The knowledge of the architectural heritage is the first step for conservation.
The complexity of the conservation process, the amount of data that this produces and the heterogeneity of the subjects involved requires the use of tools that allow for the management of all available knowledge and the use of suitable equipment. The survey and storage of data can represent the first useful actions to implement monitoring, diagnostics and maintenance actions.
"For the Nuraghe Diana, various surveying and digitization campaigns were conducted, which accurately and completely portrayed the current state of the archaeological site: to improve the current knowledge but also to evaluate its evolution and monitoring over time."
Laser scanner technology represents the most precise metric survey methodology thus far for cataloging valuable archaeological assets, allowing the process of recording, analyzing and archiving data to be organized in a totally innovative way and proposing three-dimensional digital surveys.
In addition to memory and cataloging, the laser scanner survey of the archaeological site is the first step for the creation of a detailed three-dimensional model. The high precision of the relief also allows the accurate reproduction in scale, through 3D printing or the use of numerically controlled machines.
The laser scanner is a survey instrument capable of measuring at very high speed the position of hundreds of thousands of points which define the surface of the surrounding objects.
The instrument is equipped with a series of mirrors and an emitter which, by rotating, emits a laser beam that hits the surfaces inside the instrument's shooting area.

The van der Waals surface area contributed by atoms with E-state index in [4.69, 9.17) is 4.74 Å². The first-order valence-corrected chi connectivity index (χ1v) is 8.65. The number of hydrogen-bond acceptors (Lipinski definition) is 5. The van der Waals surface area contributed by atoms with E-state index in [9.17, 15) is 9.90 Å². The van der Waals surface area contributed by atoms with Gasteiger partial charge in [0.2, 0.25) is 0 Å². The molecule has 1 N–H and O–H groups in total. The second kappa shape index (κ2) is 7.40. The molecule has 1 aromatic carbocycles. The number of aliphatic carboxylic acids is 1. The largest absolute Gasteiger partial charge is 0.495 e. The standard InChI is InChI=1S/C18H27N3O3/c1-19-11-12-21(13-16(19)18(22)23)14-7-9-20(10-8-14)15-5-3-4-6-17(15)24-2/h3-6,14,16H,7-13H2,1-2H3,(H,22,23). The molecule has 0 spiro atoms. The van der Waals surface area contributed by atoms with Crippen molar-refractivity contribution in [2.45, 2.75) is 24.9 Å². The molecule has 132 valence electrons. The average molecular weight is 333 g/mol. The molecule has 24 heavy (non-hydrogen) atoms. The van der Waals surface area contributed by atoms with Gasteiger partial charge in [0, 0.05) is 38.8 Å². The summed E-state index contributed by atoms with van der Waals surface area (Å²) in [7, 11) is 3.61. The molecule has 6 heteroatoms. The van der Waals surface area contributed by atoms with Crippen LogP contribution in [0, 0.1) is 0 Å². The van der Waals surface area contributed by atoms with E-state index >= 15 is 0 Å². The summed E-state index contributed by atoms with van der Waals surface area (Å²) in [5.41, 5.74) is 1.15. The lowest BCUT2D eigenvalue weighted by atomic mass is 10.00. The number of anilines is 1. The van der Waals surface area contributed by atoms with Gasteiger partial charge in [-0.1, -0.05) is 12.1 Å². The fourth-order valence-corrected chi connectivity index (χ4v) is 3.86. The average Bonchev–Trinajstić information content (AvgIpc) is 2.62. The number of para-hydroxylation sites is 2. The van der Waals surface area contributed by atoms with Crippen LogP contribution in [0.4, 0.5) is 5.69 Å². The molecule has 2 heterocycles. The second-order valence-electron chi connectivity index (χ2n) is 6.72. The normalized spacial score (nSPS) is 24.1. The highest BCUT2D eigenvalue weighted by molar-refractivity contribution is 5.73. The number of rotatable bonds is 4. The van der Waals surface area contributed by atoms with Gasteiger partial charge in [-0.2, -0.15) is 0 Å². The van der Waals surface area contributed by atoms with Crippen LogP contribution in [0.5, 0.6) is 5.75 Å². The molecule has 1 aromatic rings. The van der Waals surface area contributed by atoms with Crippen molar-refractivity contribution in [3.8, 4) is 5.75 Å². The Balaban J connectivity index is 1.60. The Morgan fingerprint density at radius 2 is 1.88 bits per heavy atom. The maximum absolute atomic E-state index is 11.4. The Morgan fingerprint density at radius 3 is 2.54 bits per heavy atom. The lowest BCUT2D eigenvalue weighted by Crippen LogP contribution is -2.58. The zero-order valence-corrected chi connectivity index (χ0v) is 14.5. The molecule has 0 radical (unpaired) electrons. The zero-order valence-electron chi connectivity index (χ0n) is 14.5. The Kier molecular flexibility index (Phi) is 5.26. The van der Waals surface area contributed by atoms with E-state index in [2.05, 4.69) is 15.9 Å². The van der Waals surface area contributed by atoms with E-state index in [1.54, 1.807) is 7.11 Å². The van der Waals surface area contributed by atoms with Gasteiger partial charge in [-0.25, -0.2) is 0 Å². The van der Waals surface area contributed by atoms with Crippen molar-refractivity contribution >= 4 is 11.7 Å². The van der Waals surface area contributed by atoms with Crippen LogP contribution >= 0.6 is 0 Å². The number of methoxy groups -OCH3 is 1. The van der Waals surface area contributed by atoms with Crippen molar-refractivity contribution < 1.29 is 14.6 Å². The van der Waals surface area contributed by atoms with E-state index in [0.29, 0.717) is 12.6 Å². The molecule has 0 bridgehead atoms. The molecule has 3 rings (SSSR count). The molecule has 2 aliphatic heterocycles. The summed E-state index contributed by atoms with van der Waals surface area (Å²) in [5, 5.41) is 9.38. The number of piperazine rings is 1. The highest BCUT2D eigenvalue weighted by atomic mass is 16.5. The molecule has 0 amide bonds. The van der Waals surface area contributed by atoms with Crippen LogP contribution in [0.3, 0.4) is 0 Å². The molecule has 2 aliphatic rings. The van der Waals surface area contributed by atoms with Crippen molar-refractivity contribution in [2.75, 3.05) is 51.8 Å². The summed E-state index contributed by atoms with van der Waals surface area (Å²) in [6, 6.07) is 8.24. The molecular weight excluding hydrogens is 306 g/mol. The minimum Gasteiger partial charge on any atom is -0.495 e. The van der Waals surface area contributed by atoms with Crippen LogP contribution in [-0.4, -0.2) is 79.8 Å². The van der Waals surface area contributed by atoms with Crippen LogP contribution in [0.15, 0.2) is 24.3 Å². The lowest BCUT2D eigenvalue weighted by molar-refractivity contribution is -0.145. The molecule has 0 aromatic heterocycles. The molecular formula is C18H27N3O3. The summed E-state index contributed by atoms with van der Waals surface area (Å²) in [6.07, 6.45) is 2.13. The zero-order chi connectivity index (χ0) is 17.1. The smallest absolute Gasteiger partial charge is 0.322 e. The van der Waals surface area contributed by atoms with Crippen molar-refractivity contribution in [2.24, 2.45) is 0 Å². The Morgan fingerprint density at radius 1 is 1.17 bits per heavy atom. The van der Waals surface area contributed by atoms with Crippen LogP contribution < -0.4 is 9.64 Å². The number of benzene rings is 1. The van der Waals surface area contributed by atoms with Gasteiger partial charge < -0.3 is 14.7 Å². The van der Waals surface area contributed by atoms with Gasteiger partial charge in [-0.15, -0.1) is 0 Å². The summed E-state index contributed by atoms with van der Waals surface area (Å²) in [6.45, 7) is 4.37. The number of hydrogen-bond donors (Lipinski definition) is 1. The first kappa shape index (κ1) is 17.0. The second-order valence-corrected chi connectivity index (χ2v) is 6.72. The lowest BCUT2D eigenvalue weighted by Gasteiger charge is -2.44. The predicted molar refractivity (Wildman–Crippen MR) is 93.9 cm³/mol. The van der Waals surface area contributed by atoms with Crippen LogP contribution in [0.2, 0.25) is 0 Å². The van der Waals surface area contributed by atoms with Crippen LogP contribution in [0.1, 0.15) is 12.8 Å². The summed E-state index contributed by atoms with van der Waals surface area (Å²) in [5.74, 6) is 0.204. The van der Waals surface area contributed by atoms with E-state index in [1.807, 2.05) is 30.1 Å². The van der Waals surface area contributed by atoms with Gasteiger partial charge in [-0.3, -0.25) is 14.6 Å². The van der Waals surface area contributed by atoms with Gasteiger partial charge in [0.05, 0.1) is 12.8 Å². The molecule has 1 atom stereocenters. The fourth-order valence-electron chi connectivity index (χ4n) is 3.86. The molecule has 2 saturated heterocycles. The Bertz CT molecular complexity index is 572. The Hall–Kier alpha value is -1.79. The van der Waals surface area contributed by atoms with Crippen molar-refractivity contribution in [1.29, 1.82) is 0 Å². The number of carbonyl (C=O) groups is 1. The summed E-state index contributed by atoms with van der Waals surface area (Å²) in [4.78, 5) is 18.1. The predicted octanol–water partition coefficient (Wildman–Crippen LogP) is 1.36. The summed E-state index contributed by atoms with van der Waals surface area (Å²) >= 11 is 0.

The rays that hit the surfaces bounce and return towards the instrument with a return time that allows us to know how far that point is from the emission point, thus obtaining coordinates in space (x, y, z).
Therefore, thanks to this technology, it is possible to record the position of thousands of points for each stone (so-called point cloud) and to be able to accurately survey the entire archaeological site, obviously by moving the instrument to several positions (called stations).
While being very accurate in terms of size, the laser scanner survey is not precise in terms of colors. Thanks to the use of photographic footage, it was possible to fill this gap, reproducing the characteristic textures of the archaeological site in an extremely precise and truthful way.
Filming was carried out from the ground and also using a professional drone, which made it possible to record areas which were not visible from the walking surface.
Photogrammetry is a technique that allows you to metrically determine the shape and position of objects, starting from at least two distinct frames showing the same object.
Through the succession of images taken in sequence and sophisticated algorithms based on geometry, it is possible to connect the different shooting points and faithfully reconstruct the textures that make up the archaeological site.